Oregon Trails: Table Rock’s Tunnels

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SAMS VALLEY, Ore. – From the time the first settlers arrived in the Rogue Valley, the Table Rocks have been a source of fascination and mystery. All sorts of rumors and legends surround the Twin Mesas along the Rogue River near Sams Valley and one of the most enduring mysteries involve a series of deep shafts and tunnels, who dug them, when and why?

Contract crews hired by the Bureau of Land Management were on Lower Table Rock recently, pouring a foam plug in the mouth of a shaft near the face of the cliff that rises over the Rogue River and Sams Valley. Nobody is sure who dug this hole, estimated to be about 300 feet deep, but BLM officials are worried somebody could fall in and be seriously hurt or killed.

“This particular shaft was brought to our attention, because of on-line videos of people performing stunts, jumping across the opening here and so it was something that we felt needed to be closed for public health and safety,” said BLM Archeologist Terrance Christian

Christian is part of a BLM task force searching for dangerous mine shafts and other diggings that could become death traps. The presence of several such excavations on Table Rock has long been rumored, but nobody seems to have a good explanation for who dug them or why. Just guesses, mostly, from Indian diggings to natural caves to gold mines.

“You’ve got a caprock of 7 million year old basalt that is variably 200 to 300 feet thick, and underlying that, you’ve got an eosene sandstone formation, and you’ve got some gravels where there was an original river channel that passed through here and there’s always been rumors that people have found gold around the edges of the Table Rocks in that gravel,” Christian explained, “And so some industrious person back in the day actually decided to sink several shafts through the cap rock to try and, and hit that gravel and hit pay dirt.”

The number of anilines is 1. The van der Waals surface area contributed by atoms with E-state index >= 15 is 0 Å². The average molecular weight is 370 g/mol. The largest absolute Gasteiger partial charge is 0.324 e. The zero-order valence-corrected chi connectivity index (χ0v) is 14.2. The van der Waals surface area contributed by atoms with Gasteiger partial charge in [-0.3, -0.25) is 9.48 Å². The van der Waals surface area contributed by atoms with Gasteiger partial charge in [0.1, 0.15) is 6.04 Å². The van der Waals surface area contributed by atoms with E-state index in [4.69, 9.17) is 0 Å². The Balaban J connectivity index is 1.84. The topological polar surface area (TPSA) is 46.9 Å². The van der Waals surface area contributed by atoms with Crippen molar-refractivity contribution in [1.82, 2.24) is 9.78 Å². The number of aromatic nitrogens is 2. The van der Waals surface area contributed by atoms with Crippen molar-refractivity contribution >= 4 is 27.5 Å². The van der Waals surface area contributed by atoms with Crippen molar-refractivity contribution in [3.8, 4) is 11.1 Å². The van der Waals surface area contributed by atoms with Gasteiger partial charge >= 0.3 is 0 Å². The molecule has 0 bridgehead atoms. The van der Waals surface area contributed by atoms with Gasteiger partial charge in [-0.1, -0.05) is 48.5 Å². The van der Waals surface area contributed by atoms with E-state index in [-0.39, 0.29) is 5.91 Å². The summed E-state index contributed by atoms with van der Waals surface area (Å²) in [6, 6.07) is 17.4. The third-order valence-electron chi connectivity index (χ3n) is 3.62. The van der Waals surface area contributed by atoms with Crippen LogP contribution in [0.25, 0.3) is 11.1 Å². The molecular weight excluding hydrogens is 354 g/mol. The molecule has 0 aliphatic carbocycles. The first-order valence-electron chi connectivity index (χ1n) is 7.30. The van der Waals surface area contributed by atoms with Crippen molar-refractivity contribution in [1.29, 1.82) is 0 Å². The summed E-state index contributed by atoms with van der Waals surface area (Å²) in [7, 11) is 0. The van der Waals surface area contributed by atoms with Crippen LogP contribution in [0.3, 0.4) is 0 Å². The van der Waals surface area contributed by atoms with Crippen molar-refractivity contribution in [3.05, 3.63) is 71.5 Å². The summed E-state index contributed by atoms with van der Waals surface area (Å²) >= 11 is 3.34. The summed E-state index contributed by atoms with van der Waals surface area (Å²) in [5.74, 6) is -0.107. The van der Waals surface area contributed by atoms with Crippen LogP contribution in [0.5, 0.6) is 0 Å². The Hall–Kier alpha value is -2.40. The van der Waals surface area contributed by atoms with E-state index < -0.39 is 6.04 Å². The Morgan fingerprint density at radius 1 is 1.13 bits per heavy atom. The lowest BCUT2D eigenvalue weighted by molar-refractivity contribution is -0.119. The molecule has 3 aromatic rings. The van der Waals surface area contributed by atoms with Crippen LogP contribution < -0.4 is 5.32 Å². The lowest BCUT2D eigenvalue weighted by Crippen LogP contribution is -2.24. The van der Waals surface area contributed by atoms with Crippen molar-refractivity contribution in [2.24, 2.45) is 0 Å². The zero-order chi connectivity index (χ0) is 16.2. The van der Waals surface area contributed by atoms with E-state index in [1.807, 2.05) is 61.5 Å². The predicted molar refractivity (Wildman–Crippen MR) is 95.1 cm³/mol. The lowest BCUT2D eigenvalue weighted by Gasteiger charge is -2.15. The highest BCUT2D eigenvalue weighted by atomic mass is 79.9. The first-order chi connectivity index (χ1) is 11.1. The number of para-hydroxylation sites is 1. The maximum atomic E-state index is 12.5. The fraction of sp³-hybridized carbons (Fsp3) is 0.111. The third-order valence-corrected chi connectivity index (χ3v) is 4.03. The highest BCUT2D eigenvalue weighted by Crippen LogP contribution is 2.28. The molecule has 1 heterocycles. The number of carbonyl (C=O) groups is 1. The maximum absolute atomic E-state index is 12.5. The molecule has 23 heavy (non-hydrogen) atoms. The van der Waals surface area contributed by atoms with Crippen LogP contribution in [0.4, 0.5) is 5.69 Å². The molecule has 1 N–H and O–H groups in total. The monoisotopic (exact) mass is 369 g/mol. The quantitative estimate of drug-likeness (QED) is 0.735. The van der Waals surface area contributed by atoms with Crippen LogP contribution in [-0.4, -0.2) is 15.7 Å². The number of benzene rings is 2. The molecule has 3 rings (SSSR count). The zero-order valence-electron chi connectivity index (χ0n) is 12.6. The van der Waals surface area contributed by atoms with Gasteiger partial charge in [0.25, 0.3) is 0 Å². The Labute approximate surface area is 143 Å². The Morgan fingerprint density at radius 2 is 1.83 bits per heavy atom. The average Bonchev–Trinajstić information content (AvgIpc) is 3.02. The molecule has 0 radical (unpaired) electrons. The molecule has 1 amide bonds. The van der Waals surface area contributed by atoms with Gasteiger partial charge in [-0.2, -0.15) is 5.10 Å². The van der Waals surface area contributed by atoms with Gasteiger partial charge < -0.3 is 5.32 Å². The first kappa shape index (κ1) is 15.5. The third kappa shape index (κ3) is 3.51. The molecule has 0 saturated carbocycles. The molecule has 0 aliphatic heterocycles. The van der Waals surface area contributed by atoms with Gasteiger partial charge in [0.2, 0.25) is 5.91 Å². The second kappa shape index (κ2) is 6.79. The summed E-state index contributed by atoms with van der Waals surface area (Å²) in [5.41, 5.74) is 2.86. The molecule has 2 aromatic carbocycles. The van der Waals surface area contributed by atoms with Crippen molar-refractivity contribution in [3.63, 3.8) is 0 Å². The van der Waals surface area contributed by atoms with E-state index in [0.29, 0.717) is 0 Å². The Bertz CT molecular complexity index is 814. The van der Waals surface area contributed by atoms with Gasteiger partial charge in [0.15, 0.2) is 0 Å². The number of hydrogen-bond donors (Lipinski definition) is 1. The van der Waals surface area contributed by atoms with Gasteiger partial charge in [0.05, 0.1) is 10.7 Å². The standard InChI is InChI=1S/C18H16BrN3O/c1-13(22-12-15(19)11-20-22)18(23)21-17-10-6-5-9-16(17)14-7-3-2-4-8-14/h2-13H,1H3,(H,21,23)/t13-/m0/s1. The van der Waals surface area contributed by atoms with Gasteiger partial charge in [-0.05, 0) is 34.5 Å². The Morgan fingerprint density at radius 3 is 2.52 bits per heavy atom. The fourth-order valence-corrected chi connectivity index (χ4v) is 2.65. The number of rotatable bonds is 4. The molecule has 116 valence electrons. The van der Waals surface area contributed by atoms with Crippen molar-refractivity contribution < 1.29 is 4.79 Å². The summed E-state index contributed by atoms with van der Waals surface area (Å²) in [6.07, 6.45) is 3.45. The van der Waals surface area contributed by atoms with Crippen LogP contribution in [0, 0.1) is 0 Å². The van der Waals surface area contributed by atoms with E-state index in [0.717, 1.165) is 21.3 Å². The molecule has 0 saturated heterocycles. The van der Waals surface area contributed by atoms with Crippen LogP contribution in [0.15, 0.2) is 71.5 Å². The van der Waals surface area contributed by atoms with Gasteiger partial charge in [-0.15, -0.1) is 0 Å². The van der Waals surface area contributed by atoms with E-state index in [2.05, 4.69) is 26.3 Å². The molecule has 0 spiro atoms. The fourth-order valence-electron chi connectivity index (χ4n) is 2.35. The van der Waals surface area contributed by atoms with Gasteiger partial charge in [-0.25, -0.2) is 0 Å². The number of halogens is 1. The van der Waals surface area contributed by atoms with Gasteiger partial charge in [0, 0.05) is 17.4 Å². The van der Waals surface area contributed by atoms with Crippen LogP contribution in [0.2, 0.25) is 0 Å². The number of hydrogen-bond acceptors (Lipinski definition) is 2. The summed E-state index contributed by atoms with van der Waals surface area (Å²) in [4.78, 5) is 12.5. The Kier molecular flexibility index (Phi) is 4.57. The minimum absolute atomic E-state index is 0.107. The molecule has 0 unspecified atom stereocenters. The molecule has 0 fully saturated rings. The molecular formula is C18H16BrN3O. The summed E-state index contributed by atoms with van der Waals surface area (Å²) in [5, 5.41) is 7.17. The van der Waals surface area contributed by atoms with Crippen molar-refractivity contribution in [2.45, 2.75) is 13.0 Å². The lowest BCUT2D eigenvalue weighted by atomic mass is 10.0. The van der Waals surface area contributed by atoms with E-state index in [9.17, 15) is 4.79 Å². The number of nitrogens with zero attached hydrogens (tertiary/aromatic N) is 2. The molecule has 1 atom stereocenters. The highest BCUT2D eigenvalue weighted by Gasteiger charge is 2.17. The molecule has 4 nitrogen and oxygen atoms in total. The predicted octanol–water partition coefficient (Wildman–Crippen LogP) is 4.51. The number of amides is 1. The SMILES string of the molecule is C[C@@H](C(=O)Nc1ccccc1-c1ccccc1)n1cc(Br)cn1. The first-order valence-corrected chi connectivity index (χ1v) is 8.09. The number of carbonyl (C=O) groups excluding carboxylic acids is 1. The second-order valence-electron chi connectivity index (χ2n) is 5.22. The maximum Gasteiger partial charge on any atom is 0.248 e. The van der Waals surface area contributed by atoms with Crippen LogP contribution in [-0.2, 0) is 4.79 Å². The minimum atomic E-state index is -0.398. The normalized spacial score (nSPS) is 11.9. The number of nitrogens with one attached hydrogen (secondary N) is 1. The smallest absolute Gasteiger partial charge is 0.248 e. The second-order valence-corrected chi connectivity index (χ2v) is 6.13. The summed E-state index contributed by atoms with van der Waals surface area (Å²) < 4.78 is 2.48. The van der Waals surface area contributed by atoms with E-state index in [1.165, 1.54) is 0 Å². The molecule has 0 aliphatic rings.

One of those shafts is more than 300 feet deep and it was capped by the BLM several years ago. Visible near the shaft are piles of tailings, gravel and rock, dug and blasted out of these holes by someone decades ago. A trench was apparently another effort to dig down through what is some of the hardest stone known.

“It looks like they tried at one point to drive a tunnel and hit the gravel from below, through the Tallus Slope and they gave up on that effort and figured it would be easier to punch down through the top and you know that, that’s just an incredible amount of moving rock and there’s no production records to tell us whether they were successful. I’m guessing that they probably didn’t find a whole lot of gold here,” Christian said.

Old cans and bottles, blasting wire and fuel barrels in the trees and brush below the cliffs on the east side of table rock are clues to who went to all this work, who knows when for sure.

“Based on the artifacts that we found, it looks like it was probably in the 1950’s, but the range of the artifacts give the date anywhere from the 1930’s up through the 1960’s,”

Across the valley, at Upper Table Rock, someone did file a mine claim in 1954, but there’s nothing here. This work was done anonymously. For many people, including BLM officials and miners, it’s always been a mystery as to why anyone would try to tunnel down through basalt rock, several hundred feet through; they may have been looking for gold. It’s hard to tell though if anything was ever really found because there just aren’t any records to show what actually came of it all.

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  1. David West says:

    Haha, 300 feet deep? Those guys are full of crap. I’ve rappelled down into the EXACT shaft that they show in this video. It’s MAYBE 60 feet deep, then it just ends.

    Me and my friends stumbled across it when we were in high school, and after throwing a couple glow sticks down it and watching them fall 60-ish feet before bouncing off into the distance, were hoping that the tunnel took a turn and continued a ways further underneath the mountain, so a few weeks later me and two friends came back with climbing gear and me and one of my friends rappelled down into the shaft while the third guy waited up top. There were already several steel tie-off point bolted and hammered into the rock, so it was very easy to rig everything up.

    Turns out, when we got to the bottom, the tunnel only went 5 or 6 feet back into the rock at about a 45 degree angle, and while it looked like it had at one point gone further back, it had been filled with rock, or else it had caved in. It’s definitely no 300 feet deep, though. Did these guys seriously not even go down there and check it out before they started trying to fill it?

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